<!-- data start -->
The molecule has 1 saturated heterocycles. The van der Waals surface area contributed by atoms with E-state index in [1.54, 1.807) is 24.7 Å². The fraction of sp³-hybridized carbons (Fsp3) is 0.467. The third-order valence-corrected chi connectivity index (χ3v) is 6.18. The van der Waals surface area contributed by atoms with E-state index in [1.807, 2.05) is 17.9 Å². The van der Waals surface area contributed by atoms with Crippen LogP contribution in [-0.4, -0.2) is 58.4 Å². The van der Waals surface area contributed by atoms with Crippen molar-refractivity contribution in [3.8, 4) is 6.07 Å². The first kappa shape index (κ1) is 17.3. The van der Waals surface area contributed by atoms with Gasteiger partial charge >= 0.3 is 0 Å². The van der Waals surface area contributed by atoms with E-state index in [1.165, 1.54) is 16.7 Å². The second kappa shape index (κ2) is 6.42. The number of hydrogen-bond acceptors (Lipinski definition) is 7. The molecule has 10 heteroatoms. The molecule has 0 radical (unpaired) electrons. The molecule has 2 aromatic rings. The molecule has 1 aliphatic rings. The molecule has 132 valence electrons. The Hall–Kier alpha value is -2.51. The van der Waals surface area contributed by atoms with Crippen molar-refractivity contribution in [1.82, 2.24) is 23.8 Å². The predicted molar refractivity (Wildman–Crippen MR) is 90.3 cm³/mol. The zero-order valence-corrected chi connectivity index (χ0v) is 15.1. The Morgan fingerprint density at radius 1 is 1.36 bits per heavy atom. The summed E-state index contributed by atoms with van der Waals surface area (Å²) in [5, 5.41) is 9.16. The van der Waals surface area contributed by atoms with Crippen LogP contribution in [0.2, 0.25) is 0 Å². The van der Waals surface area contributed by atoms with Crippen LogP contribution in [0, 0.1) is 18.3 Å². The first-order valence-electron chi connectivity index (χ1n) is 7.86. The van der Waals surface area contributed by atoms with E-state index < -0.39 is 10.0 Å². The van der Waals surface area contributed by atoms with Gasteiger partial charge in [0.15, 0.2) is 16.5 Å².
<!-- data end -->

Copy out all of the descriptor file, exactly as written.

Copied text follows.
The molecule has 1 saturated heterocycles. The van der Waals surface area contributed by atoms with E-state index in [1.54, 1.807) is 24.7 Å². The fraction of sp³-hybridized carbons (Fsp3) is 0.467. The third-order valence-corrected chi connectivity index (χ3v) is 6.18. The van der Waals surface area contributed by atoms with E-state index in [1.807, 2.05) is 17.9 Å². The van der Waals surface area contributed by atoms with Crippen LogP contribution in [-0.4, -0.2) is 58.4 Å². The van der Waals surface area contributed by atoms with Crippen molar-refractivity contribution in [3.8, 4) is 6.07 Å². The first kappa shape index (κ1) is 17.3. The van der Waals surface area contributed by atoms with Gasteiger partial charge >= 0.3 is 0 Å². The van der Waals surface area contributed by atoms with E-state index in [1.165, 1.54) is 16.7 Å². The second kappa shape index (κ2) is 6.42. The number of hydrogen-bond acceptors (Lipinski definition) is 7. The molecule has 10 heteroatoms. The molecule has 0 radical (unpaired) electrons. The molecule has 2 aromatic rings. The molecule has 1 aliphatic rings. The molecule has 132 valence electrons. The Hall–Kier alpha value is -2.51. The van der Waals surface area contributed by atoms with Crippen molar-refractivity contribution in [1.82, 2.24) is 23.8 Å². The predicted molar refractivity (Wildman–Crippen MR) is 90.3 cm³/mol. The zero-order valence-corrected chi connectivity index (χ0v) is 15.1. The Morgan fingerprint density at radius 1 is 1.36 bits per heavy atom. The summed E-state index contributed by atoms with van der Waals surface area (Å²) in [5, 5.41) is 9.16. The van der Waals surface area contributed by atoms with Crippen LogP contribution in [0.2, 0.25) is 0 Å². The van der Waals surface area contributed by atoms with Crippen LogP contribution in [0, 0.1) is 18.3 Å². The first-order valence-electron chi connectivity index (χ1n) is 7.86. The van der Waals surface area contributed by atoms with E-state index < -0.39 is 10.0 Å². The van der Waals surface area contributed by atoms with Gasteiger partial charge in [0.15, 0.2) is 16.5 Å².